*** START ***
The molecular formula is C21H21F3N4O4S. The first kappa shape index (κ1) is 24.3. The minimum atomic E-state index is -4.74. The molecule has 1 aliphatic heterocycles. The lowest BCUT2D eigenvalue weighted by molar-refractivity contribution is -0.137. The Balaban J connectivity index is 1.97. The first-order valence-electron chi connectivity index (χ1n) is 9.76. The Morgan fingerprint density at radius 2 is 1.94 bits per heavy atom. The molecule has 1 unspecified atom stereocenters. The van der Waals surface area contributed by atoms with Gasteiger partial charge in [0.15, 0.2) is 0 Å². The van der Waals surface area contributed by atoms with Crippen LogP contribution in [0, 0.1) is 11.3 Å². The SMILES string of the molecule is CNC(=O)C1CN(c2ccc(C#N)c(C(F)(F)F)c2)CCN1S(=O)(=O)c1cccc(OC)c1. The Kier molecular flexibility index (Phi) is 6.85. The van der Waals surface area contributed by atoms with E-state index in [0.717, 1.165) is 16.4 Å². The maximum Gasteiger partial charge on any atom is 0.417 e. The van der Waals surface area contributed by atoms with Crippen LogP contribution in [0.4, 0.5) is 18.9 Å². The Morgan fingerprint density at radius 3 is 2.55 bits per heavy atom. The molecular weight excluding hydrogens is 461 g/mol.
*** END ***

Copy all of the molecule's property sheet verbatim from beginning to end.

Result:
The molecular formula is C21H21F3N4O4S. The first kappa shape index (κ1) is 24.3. The minimum atomic E-state index is -4.74. The molecule has 1 aliphatic heterocycles. The lowest BCUT2D eigenvalue weighted by molar-refractivity contribution is -0.137. The Balaban J connectivity index is 1.97. The first-order valence-electron chi connectivity index (χ1n) is 9.76. The Morgan fingerprint density at radius 2 is 1.94 bits per heavy atom. The molecule has 1 unspecified atom stereocenters. The van der Waals surface area contributed by atoms with Gasteiger partial charge in [0.15, 0.2) is 0 Å². The van der Waals surface area contributed by atoms with Crippen LogP contribution in [0, 0.1) is 11.3 Å². The SMILES string of the molecule is CNC(=O)C1CN(c2ccc(C#N)c(C(F)(F)F)c2)CCN1S(=O)(=O)c1cccc(OC)c1. The Kier molecular flexibility index (Phi) is 6.85. The van der Waals surface area contributed by atoms with E-state index in [0.717, 1.165) is 16.4 Å². The maximum Gasteiger partial charge on any atom is 0.417 e. The van der Waals surface area contributed by atoms with Crippen LogP contribution in [0.4, 0.5) is 18.9 Å². The Morgan fingerprint density at radius 3 is 2.55 bits per heavy atom. The molecular weight excluding hydrogens is 461 g/mol.